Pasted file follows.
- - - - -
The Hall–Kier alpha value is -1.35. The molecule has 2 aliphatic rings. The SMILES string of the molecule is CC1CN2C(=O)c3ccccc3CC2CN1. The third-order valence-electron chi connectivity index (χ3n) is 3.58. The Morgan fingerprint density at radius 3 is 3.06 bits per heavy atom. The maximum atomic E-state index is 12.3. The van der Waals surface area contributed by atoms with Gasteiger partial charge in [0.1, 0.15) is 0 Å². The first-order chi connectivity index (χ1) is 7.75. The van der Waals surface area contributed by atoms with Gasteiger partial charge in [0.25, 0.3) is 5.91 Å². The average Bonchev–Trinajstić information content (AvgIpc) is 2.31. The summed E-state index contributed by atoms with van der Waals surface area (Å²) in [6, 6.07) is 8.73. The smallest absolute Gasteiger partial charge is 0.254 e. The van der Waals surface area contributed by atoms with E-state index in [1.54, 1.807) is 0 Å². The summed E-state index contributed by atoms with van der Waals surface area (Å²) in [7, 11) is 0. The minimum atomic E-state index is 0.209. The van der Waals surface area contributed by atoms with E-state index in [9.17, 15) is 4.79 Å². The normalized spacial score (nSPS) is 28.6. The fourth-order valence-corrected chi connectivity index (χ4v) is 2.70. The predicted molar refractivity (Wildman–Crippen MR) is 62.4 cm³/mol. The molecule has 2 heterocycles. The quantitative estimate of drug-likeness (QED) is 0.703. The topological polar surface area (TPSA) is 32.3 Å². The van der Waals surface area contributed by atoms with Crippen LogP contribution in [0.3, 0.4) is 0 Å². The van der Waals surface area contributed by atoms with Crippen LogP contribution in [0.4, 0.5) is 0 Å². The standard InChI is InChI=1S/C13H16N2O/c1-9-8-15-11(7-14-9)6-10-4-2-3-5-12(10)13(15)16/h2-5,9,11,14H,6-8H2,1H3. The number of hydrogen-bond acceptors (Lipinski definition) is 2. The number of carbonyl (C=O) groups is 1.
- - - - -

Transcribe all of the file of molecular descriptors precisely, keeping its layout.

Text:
The Hall–Kier alpha value is -1.35. The molecule has 2 aliphatic rings. The SMILES string of the molecule is CC1CN2C(=O)c3ccccc3CC2CN1. The third-order valence-electron chi connectivity index (χ3n) is 3.58. The Morgan fingerprint density at radius 3 is 3.06 bits per heavy atom. The maximum atomic E-state index is 12.3. The van der Waals surface area contributed by atoms with Gasteiger partial charge in [0.1, 0.15) is 0 Å². The first-order chi connectivity index (χ1) is 7.75. The van der Waals surface area contributed by atoms with Gasteiger partial charge in [0.25, 0.3) is 5.91 Å². The average Bonchev–Trinajstić information content (AvgIpc) is 2.31. The summed E-state index contributed by atoms with van der Waals surface area (Å²) in [6, 6.07) is 8.73. The smallest absolute Gasteiger partial charge is 0.254 e. The van der Waals surface area contributed by atoms with E-state index in [1.54, 1.807) is 0 Å². The summed E-state index contributed by atoms with van der Waals surface area (Å²) in [7, 11) is 0. The minimum atomic E-state index is 0.209. The van der Waals surface area contributed by atoms with E-state index in [9.17, 15) is 4.79 Å². The normalized spacial score (nSPS) is 28.6. The fourth-order valence-corrected chi connectivity index (χ4v) is 2.70. The predicted molar refractivity (Wildman–Crippen MR) is 62.4 cm³/mol. The molecule has 2 heterocycles. The quantitative estimate of drug-likeness (QED) is 0.703. The topological polar surface area (TPSA) is 32.3 Å². The van der Waals surface area contributed by atoms with Crippen LogP contribution in [0.3, 0.4) is 0 Å². The van der Waals surface area contributed by atoms with Crippen LogP contribution in [0.4, 0.5) is 0 Å². The standard InChI is InChI=1S/C13H16N2O/c1-9-8-15-11(7-14-9)6-10-4-2-3-5-12(10)13(15)16/h2-5,9,11,14H,6-8H2,1H3. The number of hydrogen-bond acceptors (Lipinski definition) is 2. The number of carbonyl (C=O) groups is 1.